# The partition function and relation to thermodynamics

In principle, we should derive the isothermal-isobaric partition function by coupling our system to an infinite thermal reservoir as was done for the canonical ensemble and also subject the system to the action of a movable piston under the influence of an external pressure $$P$$. In this case, both the temperature of the system and its pressure will be controlled, and the energy and volume will fluctuate accordingly.

However, we saw that the transformation from $$E$$ to $$T$$ between the microcanonical and canonical ensembles turned into a Laplace transform relation between the partition functions. The same result holds for the transformation from $$V$$ to $$T$$. The relevant energy'' quantity to transform is the work done by the system against the external pressure $$P$$ in changing its volume from $$V = 0$$ to $$V$$, which will be $$PV$$. Thus, the isothermal-isobaric partition function can be expressed in terms of the canonical partition function by the Laplace transform:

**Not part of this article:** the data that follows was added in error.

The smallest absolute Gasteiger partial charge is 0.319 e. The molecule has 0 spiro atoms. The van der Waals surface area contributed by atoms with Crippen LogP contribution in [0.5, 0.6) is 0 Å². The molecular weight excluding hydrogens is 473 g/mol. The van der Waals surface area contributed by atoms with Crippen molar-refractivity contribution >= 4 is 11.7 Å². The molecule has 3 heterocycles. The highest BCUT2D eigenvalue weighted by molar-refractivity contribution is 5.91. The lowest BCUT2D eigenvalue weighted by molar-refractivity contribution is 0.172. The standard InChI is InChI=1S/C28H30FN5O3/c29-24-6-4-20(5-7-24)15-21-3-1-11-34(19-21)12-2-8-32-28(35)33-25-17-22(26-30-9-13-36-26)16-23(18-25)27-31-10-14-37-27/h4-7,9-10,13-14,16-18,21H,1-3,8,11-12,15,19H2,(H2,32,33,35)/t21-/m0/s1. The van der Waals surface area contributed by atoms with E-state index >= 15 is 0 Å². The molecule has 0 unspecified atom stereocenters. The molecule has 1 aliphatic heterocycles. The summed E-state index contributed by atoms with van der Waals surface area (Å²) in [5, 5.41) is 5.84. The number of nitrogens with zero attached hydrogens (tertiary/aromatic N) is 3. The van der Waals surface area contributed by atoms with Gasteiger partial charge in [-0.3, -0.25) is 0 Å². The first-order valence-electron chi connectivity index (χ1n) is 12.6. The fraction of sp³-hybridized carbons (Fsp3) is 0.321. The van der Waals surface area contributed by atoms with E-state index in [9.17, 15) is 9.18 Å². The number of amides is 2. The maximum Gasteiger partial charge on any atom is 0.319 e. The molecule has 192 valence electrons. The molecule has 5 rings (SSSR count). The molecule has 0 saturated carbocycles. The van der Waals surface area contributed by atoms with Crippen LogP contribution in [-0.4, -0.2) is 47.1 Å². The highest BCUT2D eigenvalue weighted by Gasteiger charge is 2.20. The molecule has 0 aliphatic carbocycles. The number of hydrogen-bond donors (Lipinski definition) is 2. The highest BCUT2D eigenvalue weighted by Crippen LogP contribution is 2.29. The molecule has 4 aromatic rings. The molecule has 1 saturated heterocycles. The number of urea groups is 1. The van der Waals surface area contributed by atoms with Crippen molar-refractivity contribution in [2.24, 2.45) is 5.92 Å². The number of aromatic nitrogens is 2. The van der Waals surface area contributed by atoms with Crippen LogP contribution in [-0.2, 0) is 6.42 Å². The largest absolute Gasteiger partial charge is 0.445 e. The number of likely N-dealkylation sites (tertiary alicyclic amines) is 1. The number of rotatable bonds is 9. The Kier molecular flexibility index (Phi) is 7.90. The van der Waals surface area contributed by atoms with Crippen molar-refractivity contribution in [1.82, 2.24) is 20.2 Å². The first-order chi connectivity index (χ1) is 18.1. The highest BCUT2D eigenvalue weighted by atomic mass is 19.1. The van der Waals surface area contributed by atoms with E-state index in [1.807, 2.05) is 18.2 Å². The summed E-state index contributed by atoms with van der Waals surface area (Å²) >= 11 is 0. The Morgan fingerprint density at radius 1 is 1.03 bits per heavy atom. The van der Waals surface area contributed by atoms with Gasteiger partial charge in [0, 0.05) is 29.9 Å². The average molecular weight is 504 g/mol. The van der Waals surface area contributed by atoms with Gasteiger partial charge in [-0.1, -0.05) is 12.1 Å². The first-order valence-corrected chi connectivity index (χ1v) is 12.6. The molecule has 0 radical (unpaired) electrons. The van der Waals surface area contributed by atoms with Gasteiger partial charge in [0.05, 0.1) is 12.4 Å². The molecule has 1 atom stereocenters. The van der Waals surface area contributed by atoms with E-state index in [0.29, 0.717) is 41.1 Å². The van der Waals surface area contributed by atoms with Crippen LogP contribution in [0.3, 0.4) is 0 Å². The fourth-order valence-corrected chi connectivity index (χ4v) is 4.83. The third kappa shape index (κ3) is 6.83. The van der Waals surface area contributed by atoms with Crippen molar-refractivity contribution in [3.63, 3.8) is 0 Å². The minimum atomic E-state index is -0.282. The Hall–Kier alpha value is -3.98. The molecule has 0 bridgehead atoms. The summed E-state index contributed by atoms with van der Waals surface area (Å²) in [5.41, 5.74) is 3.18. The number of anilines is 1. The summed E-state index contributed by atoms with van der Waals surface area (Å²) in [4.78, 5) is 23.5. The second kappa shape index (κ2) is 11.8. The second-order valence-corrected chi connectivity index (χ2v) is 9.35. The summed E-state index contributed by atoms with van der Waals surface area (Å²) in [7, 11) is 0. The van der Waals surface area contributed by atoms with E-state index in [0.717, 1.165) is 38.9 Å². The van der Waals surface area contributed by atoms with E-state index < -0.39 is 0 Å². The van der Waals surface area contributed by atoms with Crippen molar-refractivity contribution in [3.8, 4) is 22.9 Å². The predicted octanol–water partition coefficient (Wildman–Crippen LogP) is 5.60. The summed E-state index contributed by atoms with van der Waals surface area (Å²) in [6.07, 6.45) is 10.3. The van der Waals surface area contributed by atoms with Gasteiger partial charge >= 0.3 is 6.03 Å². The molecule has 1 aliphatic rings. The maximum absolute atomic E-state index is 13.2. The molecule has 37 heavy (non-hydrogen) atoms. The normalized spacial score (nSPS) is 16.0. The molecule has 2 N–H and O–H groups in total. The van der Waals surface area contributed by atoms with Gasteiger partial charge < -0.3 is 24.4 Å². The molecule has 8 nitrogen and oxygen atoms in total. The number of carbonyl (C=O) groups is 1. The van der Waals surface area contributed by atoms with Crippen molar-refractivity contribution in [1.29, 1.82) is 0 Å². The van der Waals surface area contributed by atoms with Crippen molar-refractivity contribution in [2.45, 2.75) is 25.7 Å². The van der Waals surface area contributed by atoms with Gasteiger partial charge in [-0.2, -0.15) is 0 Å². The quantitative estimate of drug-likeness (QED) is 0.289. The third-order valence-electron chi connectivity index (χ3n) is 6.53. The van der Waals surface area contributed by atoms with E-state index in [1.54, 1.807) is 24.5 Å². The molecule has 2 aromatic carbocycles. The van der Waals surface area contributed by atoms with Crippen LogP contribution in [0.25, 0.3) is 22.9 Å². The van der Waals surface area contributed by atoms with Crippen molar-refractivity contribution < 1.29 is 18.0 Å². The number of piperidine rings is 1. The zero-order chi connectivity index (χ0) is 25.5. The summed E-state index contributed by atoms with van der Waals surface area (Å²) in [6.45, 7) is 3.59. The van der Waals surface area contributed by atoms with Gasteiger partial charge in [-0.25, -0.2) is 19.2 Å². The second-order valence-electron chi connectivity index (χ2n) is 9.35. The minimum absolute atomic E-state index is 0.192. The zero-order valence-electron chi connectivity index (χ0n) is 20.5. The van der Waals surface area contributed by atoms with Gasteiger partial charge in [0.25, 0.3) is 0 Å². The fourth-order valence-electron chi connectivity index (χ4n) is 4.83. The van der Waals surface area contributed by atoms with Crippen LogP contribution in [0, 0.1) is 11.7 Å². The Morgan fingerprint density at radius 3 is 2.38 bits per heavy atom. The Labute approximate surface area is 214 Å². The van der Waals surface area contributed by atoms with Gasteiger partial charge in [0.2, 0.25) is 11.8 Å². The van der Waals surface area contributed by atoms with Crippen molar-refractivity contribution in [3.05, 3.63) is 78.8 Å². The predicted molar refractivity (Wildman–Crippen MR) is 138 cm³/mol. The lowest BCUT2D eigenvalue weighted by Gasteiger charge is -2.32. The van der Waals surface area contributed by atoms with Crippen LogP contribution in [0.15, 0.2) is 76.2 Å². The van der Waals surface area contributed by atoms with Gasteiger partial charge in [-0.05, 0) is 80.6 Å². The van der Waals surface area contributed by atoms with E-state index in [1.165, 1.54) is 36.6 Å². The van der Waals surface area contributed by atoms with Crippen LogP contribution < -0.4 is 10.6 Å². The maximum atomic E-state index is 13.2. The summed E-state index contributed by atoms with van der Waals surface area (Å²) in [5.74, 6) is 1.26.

$\Delta(N,P,T) = {1 \over V_0} \int_0^{\infty} dV e^{-\beta PV} Q(N,V,T)$

where $$V_0$$ is a constant that has units of volume. Thus,

$\Delta (N,P,T) = {1 \over V_0 N! h^{3N}} \int_0^{\infty}dV \int d{\rm x}e^{-\beta (H({\rm x}) + PV)}$

The Gibbs free energy is related to the partition function by

$G(N,P,T) = -{1 \over \beta} \ln \Delta(N,P,T)$

This can be shown in a manner similar to that used to prove the $$A=-(1/\beta)\ln Q$$. The differential equation to start with is

$G = A + PV = A + P{\partial G \over \partial P}$

Other thermodynamic relations follow:

Volume:
$V = -kT\left({\partial \ln \Delta(N,P,T) \over \partial P}\right)_{N,T}$
Enthalpy:
$\bar{H} = \langle H({\rm x}) + PV\rangle = -{\partial \over \partial \beta} \ln \Delta(N,P,T)$
Heat capacity at constant pressure
$C_P = \left({\partial \bar{H} \over \partial T}\right)_{N,P} =k\beta^2 {\partial^2 \over \partial \beta}\ln \Delta(N,P,T)$
Entropy:
 $$S$$ $$-\left({\partial G \over \partial T}\right)_{N,P}$$ $$k\ln \Delta(N,P,T) + {\bar{H} \over T}$$

The fluctuations in the enthalpy $$\Delta \bar{H}$$ are given, in analogy with the canonical ensemble, by

$\Delta \bar{H} = \sqrt{kT^2 C_P}$

so that

${\Delta \bar{H} \over \bar{H} } = {\sqrt{kT^2 C_P} \over \bar{H}}$

so that, since $$C_P$$ and $$\bar {H}$$ are both extensive, $$\Delta \bar{H} /\bar{H} \sim 1/\sqrt{N}$$ which vanish in the thermodynamic limit.